If, like me, you can't stand waste - especially when it comes to wine - this dramatic video will really chill you to the bone:
A winery in Villamalea in Spain lost a staggering 50,000l of wine after a container that was used to process and store the drink became damaged.
The heartbreaking footage above shows the wine flooding out of a huge metal vat, gushing all over the ground of the factory.
Of course - when a sight like this is unfolding and there's nothing that can be done to stop it, you can't blame the workers for wanting to document it to show us.
It seems like someone should probably take a look at the reliability of big, metal vats.
Footage was shared online in 2018 that showed a huge container full to the brim with Prosecco overflowing and creating a huge fountain of sparkling wine.
That sounds like a dream that many of us may have had at some point in the past, but believe me, it doesn't look like a whole lot of fun. In fact, it is exactly what the people who were storing the Prosecco didn't want to happen.
The footage was taken in Conegliano, near Veneto, in the Italian province of Trevino. Prosecco has what is known as a controlled designation of origin, which means that it can only be called Prosecco if it has been produced in certain parts of Italy.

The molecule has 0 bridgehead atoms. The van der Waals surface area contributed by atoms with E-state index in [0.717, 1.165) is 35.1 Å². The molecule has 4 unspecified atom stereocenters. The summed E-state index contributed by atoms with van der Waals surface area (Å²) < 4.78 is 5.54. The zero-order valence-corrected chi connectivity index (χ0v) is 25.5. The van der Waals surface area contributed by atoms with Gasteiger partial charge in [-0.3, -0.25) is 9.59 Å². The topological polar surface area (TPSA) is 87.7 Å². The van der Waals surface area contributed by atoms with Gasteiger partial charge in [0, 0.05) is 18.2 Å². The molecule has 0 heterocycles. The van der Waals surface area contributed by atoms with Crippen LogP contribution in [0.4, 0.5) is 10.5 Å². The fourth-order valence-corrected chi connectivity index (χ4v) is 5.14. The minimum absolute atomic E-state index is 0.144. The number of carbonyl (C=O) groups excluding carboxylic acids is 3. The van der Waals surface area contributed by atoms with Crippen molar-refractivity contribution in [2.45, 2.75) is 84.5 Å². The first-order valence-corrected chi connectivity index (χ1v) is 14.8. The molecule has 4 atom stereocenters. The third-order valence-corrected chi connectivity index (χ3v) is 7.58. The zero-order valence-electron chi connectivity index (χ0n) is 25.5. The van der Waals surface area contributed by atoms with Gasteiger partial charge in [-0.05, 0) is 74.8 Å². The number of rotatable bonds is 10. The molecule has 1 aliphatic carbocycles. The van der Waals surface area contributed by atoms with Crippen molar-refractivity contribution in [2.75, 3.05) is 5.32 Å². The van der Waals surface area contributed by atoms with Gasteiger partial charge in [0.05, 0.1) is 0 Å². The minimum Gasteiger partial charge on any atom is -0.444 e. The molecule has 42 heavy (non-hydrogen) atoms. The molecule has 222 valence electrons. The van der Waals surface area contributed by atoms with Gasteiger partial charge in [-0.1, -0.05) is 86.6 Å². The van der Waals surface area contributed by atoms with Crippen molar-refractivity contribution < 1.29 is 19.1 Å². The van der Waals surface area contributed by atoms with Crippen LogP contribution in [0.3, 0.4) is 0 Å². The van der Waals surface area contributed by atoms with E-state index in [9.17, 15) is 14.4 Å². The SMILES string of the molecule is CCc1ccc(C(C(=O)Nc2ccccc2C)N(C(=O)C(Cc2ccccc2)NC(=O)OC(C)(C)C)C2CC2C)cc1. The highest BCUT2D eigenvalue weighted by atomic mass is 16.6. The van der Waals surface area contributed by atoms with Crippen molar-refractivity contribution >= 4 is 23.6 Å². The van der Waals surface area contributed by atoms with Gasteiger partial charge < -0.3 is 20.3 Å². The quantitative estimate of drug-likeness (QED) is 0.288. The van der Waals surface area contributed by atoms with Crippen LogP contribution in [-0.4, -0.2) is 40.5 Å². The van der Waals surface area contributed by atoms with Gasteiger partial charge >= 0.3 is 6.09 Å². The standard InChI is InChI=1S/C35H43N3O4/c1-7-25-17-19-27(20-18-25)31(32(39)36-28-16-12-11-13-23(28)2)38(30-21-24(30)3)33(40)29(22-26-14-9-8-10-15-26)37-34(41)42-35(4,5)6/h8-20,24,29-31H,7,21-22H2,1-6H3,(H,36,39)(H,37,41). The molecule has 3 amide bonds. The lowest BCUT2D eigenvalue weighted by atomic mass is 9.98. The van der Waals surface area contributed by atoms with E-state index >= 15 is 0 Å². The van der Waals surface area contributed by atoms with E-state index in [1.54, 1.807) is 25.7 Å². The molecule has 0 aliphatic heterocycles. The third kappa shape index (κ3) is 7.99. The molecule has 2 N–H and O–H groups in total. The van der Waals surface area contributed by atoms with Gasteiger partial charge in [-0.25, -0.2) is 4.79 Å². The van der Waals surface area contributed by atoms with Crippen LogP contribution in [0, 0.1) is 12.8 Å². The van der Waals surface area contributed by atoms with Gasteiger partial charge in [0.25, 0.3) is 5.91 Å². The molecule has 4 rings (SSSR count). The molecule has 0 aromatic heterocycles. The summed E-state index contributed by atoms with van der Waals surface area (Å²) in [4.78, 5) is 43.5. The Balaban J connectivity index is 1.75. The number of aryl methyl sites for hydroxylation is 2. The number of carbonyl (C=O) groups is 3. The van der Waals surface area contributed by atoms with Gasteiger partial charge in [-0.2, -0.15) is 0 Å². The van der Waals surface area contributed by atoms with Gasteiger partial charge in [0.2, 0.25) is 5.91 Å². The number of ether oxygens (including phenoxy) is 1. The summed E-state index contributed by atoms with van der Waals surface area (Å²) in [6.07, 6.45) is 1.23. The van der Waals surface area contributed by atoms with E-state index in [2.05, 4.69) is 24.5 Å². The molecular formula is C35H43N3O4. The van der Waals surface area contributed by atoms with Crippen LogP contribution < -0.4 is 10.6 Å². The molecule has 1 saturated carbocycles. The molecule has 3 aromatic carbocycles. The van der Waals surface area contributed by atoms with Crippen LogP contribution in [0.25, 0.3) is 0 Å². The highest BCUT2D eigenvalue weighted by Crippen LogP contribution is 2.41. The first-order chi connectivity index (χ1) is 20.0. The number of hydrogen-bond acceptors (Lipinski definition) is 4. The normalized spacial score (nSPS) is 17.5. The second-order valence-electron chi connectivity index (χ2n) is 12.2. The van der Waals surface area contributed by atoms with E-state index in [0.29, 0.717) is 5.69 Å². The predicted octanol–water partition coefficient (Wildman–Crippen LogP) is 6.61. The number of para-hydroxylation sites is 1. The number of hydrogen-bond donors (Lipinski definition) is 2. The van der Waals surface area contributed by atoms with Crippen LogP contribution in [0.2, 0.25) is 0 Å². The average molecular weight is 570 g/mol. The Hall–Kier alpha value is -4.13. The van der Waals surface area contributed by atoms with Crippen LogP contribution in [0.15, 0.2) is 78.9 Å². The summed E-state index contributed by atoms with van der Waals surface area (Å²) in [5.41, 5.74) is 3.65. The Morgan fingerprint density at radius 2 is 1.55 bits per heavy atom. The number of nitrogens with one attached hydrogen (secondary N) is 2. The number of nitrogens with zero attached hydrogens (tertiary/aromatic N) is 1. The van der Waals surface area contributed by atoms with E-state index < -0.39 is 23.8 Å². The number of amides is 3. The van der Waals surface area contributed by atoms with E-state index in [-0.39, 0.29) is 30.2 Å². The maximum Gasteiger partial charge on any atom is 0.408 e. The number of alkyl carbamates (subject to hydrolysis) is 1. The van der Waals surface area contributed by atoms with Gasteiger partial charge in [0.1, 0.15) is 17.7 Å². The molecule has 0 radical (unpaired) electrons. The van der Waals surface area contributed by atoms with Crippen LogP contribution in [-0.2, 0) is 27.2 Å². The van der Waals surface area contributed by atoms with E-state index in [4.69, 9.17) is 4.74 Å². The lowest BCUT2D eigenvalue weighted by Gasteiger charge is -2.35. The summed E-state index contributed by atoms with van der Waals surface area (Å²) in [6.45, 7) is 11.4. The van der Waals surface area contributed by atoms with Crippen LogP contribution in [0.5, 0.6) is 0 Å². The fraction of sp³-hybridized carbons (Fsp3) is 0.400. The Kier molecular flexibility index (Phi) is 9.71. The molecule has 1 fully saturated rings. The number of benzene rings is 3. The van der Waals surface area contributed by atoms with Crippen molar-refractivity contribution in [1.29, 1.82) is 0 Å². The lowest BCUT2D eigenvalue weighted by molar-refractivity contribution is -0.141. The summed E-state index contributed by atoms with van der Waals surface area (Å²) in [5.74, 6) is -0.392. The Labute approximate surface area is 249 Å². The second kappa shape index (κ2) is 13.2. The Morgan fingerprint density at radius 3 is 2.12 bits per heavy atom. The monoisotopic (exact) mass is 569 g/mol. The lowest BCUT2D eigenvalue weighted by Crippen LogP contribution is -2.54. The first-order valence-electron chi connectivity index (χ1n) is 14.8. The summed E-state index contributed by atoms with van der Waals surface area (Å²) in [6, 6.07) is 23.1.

And is if that wasn't enough wasted alcohol for one article - there's more.
Back in January, 100,000 gallons of cabernet sauvignon was spilt into a California river.
As much as 97,000 gallons (that's enough red wine to fill more than 500,000 bottles) has leaked from a tank in a Sonoma County vineyard and spilled into the nearby Russian River.
The cabernet sauvignon poured from Rodney Strong Vineyards into a sanitary sewer system and creek on the property, according to a report from the Governor's Office of Emergency Services.
A statement from Rodney Strong Vineyards said that 'at least 50% of the wine was diverted from waterways', but some of the precious liquid had made its way from the creek into the Russian River - explaining that at the time of the spill river flow was at its 'highest volume of the week, at approximately 65 million gallons/hour, due to recent rains'.
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